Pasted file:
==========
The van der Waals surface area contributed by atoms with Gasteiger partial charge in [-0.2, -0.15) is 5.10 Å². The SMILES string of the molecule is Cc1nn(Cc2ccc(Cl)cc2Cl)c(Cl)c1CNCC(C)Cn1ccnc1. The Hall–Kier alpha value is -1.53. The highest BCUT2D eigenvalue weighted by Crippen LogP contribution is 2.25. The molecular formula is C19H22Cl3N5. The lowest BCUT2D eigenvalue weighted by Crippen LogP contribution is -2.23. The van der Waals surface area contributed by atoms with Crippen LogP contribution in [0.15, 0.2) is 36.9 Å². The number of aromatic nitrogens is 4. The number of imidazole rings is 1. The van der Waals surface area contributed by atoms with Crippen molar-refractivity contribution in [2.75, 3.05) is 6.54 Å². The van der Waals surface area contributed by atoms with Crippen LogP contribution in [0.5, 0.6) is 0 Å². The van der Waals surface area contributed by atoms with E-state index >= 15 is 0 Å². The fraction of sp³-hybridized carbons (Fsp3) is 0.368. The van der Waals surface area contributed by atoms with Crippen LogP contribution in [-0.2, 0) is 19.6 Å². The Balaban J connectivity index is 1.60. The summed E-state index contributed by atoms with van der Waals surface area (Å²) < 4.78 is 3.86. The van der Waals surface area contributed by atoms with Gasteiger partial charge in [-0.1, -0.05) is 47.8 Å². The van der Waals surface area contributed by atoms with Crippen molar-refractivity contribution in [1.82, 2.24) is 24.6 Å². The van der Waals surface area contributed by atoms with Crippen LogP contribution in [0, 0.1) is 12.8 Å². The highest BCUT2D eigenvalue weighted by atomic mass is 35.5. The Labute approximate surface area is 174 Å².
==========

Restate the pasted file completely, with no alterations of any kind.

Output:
The van der Waals surface area contributed by atoms with Gasteiger partial charge in [-0.2, -0.15) is 5.10 Å². The SMILES string of the molecule is Cc1nn(Cc2ccc(Cl)cc2Cl)c(Cl)c1CNCC(C)Cn1ccnc1. The Hall–Kier alpha value is -1.53. The highest BCUT2D eigenvalue weighted by Crippen LogP contribution is 2.25. The molecular formula is C19H22Cl3N5. The lowest BCUT2D eigenvalue weighted by Crippen LogP contribution is -2.23. The van der Waals surface area contributed by atoms with Crippen LogP contribution in [0.15, 0.2) is 36.9 Å². The number of aromatic nitrogens is 4. The number of imidazole rings is 1. The van der Waals surface area contributed by atoms with Crippen molar-refractivity contribution in [2.75, 3.05) is 6.54 Å². The van der Waals surface area contributed by atoms with Crippen LogP contribution in [0.5, 0.6) is 0 Å². The van der Waals surface area contributed by atoms with E-state index >= 15 is 0 Å². The fraction of sp³-hybridized carbons (Fsp3) is 0.368. The van der Waals surface area contributed by atoms with Crippen LogP contribution in [-0.2, 0) is 19.6 Å². The Balaban J connectivity index is 1.60. The summed E-state index contributed by atoms with van der Waals surface area (Å²) < 4.78 is 3.86. The van der Waals surface area contributed by atoms with Gasteiger partial charge in [-0.1, -0.05) is 47.8 Å². The van der Waals surface area contributed by atoms with Crippen molar-refractivity contribution in [1.82, 2.24) is 24.6 Å². The van der Waals surface area contributed by atoms with Crippen LogP contribution in [0, 0.1) is 12.8 Å². The highest BCUT2D eigenvalue weighted by atomic mass is 35.5. The Labute approximate surface area is 174 Å².